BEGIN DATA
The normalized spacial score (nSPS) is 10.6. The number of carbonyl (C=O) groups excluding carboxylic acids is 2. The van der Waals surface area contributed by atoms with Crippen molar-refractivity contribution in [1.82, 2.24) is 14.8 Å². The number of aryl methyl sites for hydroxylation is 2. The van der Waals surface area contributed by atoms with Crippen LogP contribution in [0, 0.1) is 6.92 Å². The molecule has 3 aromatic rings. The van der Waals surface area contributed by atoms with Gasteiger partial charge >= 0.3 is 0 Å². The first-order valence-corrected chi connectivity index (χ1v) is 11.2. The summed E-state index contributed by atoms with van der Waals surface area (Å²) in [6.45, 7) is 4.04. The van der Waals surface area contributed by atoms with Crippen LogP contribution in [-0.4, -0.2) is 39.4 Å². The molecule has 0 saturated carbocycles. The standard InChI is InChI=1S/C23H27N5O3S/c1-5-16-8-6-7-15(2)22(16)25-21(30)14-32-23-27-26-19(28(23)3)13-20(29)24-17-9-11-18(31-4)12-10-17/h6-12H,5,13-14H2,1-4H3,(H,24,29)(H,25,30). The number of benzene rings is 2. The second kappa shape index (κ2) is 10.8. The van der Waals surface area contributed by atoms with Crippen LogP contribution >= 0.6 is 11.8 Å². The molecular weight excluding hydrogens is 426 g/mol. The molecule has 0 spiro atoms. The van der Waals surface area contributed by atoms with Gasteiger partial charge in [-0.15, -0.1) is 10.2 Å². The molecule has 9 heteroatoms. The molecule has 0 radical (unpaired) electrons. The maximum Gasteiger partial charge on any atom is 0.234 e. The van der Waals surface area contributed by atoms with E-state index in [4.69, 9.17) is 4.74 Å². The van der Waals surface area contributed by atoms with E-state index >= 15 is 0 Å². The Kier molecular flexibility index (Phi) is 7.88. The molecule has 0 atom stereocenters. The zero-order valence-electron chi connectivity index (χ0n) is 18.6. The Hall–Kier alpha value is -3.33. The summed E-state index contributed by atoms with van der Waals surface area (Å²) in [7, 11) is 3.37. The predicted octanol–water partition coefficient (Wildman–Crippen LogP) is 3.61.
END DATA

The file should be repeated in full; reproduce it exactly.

The normalized spacial score (nSPS) is 10.6. The number of carbonyl (C=O) groups excluding carboxylic acids is 2. The van der Waals surface area contributed by atoms with Crippen molar-refractivity contribution in [1.82, 2.24) is 14.8 Å². The number of aryl methyl sites for hydroxylation is 2. The van der Waals surface area contributed by atoms with Crippen LogP contribution in [0, 0.1) is 6.92 Å². The molecule has 3 aromatic rings. The van der Waals surface area contributed by atoms with Gasteiger partial charge >= 0.3 is 0 Å². The first-order valence-corrected chi connectivity index (χ1v) is 11.2. The summed E-state index contributed by atoms with van der Waals surface area (Å²) in [6.45, 7) is 4.04. The van der Waals surface area contributed by atoms with Crippen LogP contribution in [-0.4, -0.2) is 39.4 Å². The molecule has 0 saturated carbocycles. The standard InChI is InChI=1S/C23H27N5O3S/c1-5-16-8-6-7-15(2)22(16)25-21(30)14-32-23-27-26-19(28(23)3)13-20(29)24-17-9-11-18(31-4)12-10-17/h6-12H,5,13-14H2,1-4H3,(H,24,29)(H,25,30). The number of benzene rings is 2. The second kappa shape index (κ2) is 10.8. The van der Waals surface area contributed by atoms with Crippen LogP contribution >= 0.6 is 11.8 Å². The molecular weight excluding hydrogens is 426 g/mol. The molecule has 0 spiro atoms. The van der Waals surface area contributed by atoms with Gasteiger partial charge in [-0.15, -0.1) is 10.2 Å². The molecule has 9 heteroatoms. The molecule has 0 radical (unpaired) electrons. The maximum Gasteiger partial charge on any atom is 0.234 e. The van der Waals surface area contributed by atoms with E-state index in [4.69, 9.17) is 4.74 Å². The van der Waals surface area contributed by atoms with E-state index >= 15 is 0 Å². The Kier molecular flexibility index (Phi) is 7.88. The molecule has 0 atom stereocenters. The zero-order valence-electron chi connectivity index (χ0n) is 18.6. The Hall–Kier alpha value is -3.33. The summed E-state index contributed by atoms with van der Waals surface area (Å²) in [7, 11) is 3.37. The predicted octanol–water partition coefficient (Wildman–Crippen LogP) is 3.61.